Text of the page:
Google Stadia should've used Windows instead of Linux

Google stadia was launched a few months ago to much fanfare. It promised 4k streaming on the Pro version, a great collection of games and streaming provided by Google's vast data center network. But the launch wasn't exactly smooth. Stadia was initially going to launch with a collection of 12 games , which had a lot of people complaining. PS4 has 2441 games in comparison with Xbox one clocking in at 2361 games in comparison ( 3200+ if you also include the backward compatibility games from Xbox 360). Now Stadia's founder edition wasn't exactly cheap at 129$ and required a monthly subscription of 10$ to play games. You can buy a brand new Xbox One S for 149$ in comparison. Google was quickly forced to revise it's launch lineup and added 10 games just before launch to its arsenal. Critics weren't very impressed though and reviews were lacklustre at best. Games did not run at the promised 4k resolution and in many cases were upscaled. Lobbies for multiplayer games were empty since Stadia is an independent platform, which meant that games with a focus on multiplayer like Destiny were essentially empty. Most of the games on the platform are a few years old and the pace of new game releases is slow, leading to a slew of dissatisfied customers on it's reddit forum.  Which has led many to believe that Stadia will soon join the long list of products which have been killed by Google. A lot of the negative aspects of it could have been simply avoided had Google used Windows.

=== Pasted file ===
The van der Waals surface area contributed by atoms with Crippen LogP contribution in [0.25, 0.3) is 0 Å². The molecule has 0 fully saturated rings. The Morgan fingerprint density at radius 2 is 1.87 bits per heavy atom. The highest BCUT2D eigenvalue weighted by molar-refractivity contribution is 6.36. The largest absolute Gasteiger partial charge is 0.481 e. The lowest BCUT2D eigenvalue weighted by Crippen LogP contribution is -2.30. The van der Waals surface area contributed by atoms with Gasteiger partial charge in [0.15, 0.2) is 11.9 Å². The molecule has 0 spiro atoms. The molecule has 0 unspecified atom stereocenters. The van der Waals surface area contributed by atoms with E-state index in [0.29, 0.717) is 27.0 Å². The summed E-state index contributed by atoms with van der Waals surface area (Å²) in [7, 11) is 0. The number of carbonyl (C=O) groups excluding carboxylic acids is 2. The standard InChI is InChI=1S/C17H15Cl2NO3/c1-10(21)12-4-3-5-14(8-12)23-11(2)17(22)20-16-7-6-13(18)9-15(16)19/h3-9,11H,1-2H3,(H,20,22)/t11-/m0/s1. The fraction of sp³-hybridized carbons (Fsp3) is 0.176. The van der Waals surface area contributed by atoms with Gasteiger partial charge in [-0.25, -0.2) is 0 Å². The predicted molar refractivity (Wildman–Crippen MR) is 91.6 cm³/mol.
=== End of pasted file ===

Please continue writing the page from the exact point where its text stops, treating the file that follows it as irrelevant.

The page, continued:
Netflix of Gaming